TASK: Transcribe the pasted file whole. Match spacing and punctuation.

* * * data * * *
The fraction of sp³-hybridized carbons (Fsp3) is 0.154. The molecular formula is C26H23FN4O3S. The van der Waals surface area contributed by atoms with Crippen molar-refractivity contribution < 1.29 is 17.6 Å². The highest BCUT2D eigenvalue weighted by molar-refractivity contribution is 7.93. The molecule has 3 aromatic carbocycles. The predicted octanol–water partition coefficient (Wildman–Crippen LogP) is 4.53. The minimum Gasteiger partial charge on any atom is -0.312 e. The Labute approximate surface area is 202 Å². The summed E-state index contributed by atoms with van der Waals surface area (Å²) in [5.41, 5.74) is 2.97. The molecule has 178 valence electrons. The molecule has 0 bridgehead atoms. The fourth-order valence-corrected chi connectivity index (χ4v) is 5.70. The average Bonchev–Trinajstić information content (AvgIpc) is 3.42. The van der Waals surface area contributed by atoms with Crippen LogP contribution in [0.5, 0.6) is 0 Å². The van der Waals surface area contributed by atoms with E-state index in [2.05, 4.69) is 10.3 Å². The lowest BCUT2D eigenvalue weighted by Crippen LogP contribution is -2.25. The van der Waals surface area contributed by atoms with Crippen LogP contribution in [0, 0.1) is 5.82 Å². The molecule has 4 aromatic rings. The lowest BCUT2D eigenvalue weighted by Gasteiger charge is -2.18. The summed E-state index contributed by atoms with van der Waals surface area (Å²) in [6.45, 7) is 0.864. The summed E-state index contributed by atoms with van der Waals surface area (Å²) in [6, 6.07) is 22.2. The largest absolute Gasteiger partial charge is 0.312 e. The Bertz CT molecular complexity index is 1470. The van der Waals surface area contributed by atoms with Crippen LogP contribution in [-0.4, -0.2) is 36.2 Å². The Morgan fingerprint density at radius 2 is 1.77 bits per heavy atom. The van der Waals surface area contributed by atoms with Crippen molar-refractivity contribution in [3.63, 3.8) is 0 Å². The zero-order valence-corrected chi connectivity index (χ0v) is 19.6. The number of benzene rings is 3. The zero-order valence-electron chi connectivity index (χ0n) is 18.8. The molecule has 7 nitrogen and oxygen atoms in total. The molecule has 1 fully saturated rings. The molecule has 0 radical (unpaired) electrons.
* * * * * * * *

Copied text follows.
The fraction of sp³-hybridized carbons (Fsp3) is 0.154. The molecular formula is C26H23FN4O3S. The van der Waals surface area contributed by atoms with Crippen molar-refractivity contribution < 1.29 is 17.6 Å². The highest BCUT2D eigenvalue weighted by molar-refractivity contribution is 7.93. The molecule has 3 aromatic carbocycles. The predicted octanol–water partition coefficient (Wildman–Crippen LogP) is 4.53. The minimum Gasteiger partial charge on any atom is -0.312 e. The Labute approximate surface area is 202 Å². The summed E-state index contributed by atoms with van der Waals surface area (Å²) in [5.41, 5.74) is 2.97. The molecule has 178 valence electrons. The molecule has 0 bridgehead atoms. The fourth-order valence-corrected chi connectivity index (χ4v) is 5.70. The average Bonchev–Trinajstić information content (AvgIpc) is 3.42. The van der Waals surface area contributed by atoms with Crippen LogP contribution in [0.5, 0.6) is 0 Å². The van der Waals surface area contributed by atoms with E-state index in [2.05, 4.69) is 10.3 Å². The lowest BCUT2D eigenvalue weighted by Crippen LogP contribution is -2.25. The van der Waals surface area contributed by atoms with Crippen LogP contribution in [0, 0.1) is 5.82 Å². The molecule has 4 aromatic rings. The lowest BCUT2D eigenvalue weighted by Gasteiger charge is -2.18. The summed E-state index contributed by atoms with van der Waals surface area (Å²) in [6.45, 7) is 0.864. The summed E-state index contributed by atoms with van der Waals surface area (Å²) in [6, 6.07) is 22.2. The largest absolute Gasteiger partial charge is 0.312 e. The Bertz CT molecular complexity index is 1470. The van der Waals surface area contributed by atoms with Crippen LogP contribution in [-0.4, -0.2) is 36.2 Å². The Morgan fingerprint density at radius 2 is 1.77 bits per heavy atom. The van der Waals surface area contributed by atoms with Crippen molar-refractivity contribution in [3.63, 3.8) is 0 Å². The zero-order valence-corrected chi connectivity index (χ0v) is 19.6. The number of benzene rings is 3. The zero-order valence-electron chi connectivity index (χ0n) is 18.8. The molecule has 7 nitrogen and oxygen atoms in total. The molecule has 1 fully saturated rings. The molecule has 0 radical (unpaired) electrons.